I installed the amps and after about 10 min of listening, my ears couldn't take it any more so I asked if we could just try listening with all his components plugged directly into wall and by-pass the PS Audio gear. He did and even he noticed a musical improvement. I drove home and brought back my own Foundation Research line conditioners and we installed them. Significantly more musical and he purchased 3 units from me.

So I think that's my only potential experience with power regenerators if that's what it was. And if there's any tuning on those PS Audio units, it's entirely possible they were not tuned properly.

I have heard from others supposedly in-the-know that power regenerators can provide some benefit but they too carry forward much / all of the dirty AC coming in from the street since they do nothing to purify, cleanse, condition, and/or filter the dirt. That's only what I heard and I'm sure some units employ different strategies and/or methodologies.


Nice. But what does "hearing big gains in noise floor" mean? I think we have entirely different definitions of noise floor.
Why would you assume we mean something different by lower noise floor?
 

stehno

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I'm really thinking of dispersion pattern when I say speaker size. I notice a big difference in the sound when I switch to a speaker with wider dispersion. My current room generally doesn't work as well with a wide dispersion direct radiator speaker for most music, although some close mic. vocal stuff actually sounds richer and better with the wider dispersion. I definitely don't like it as much when the recording already has complex reverb information in it. My room reverb added on doesn't add anything desirable and makes it harder to hear the original venue. The wide dispersion speaker when played in my fully carpeted bedroom sounds great, and really great when I had some acoustic panels in there. Without the panels imaging is difficult because the walls are too close and dissimilar to each other. I listened to your room recording compared to the straight Telarc recording you linked to. Your room recording sounds a bit wetter, richer than the straight recording on headphones. That's as it should be otherwise your room would sound too dead in person. I don't hear any particular tones sticking out in a way that's bothersome. At around 36 seconds the lower notes , tuba?, are much tighter and more distinct on the direct recording than the room recording. I find it interesting to listen to a recording like yours of speakers playing in a room while being able to compare directly to the original recording played straight into headphones. On more than one occasion I've found the recording of the speakers to actually be more enjoyable than the direct recording, which can sometimes be overly dry and sterile sounding. In this case the original recording has plenty of ambience so it sounds more detailed without getting sterile. A factor I hadn't considered before is that when you record the speakers playing back you get cross talk between the channels just like you do between your ears when listening in person. This adds crosstalk to the headphones that isn't normally there when listening to the original file.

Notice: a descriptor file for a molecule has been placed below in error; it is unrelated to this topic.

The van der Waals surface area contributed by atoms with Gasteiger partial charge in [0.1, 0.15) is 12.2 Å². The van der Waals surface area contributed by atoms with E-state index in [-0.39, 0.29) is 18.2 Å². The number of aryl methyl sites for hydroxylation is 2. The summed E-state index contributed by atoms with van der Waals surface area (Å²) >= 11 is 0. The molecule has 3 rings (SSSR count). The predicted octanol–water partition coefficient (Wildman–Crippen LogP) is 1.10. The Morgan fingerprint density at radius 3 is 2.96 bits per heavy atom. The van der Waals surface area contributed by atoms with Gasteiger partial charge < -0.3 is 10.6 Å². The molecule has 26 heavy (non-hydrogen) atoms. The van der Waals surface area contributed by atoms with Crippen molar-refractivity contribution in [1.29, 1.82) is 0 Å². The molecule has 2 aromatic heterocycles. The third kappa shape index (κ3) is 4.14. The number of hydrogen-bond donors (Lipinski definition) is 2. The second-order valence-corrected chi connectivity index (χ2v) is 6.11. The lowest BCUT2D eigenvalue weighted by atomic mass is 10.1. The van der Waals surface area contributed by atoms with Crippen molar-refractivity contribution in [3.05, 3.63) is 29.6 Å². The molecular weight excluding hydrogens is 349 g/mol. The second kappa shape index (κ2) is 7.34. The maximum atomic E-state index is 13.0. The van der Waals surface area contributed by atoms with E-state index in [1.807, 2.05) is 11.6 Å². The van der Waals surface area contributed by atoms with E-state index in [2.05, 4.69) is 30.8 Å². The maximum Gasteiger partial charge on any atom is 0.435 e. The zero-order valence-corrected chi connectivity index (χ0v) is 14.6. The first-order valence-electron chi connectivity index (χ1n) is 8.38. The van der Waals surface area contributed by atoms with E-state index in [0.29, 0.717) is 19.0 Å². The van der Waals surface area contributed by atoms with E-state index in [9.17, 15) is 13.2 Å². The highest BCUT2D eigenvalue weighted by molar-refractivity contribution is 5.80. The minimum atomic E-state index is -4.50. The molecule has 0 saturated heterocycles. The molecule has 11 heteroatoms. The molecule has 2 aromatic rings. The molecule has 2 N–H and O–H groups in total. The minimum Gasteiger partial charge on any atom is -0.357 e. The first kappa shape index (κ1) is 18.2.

Thanks, Tim. The version of the Miller's Dance track I posted was by Empire Brass on Telarc and seemed to consists mostly of trumpets and on that piece I could hear no tuba. Can you supply the link to what you heard?
 

stehno

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Why would you assume we mean something different by lower noise floor?
I just never heard the expression "hearing big gains in noise floor" before. What does this mean to you?
 

stehno

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Boy, aside from you two guys, it suddenly looks like a ghost town in this thread. Hmmmmm. Maybe everybody's out buying acoustic panels and bass traps? :)

Oh, well. I'm going to assume I provided a sufficient argument and sufficient evidence against the need for acoustic treatments.

That's one less folklore we need to concern ourselves with.
 

Al M.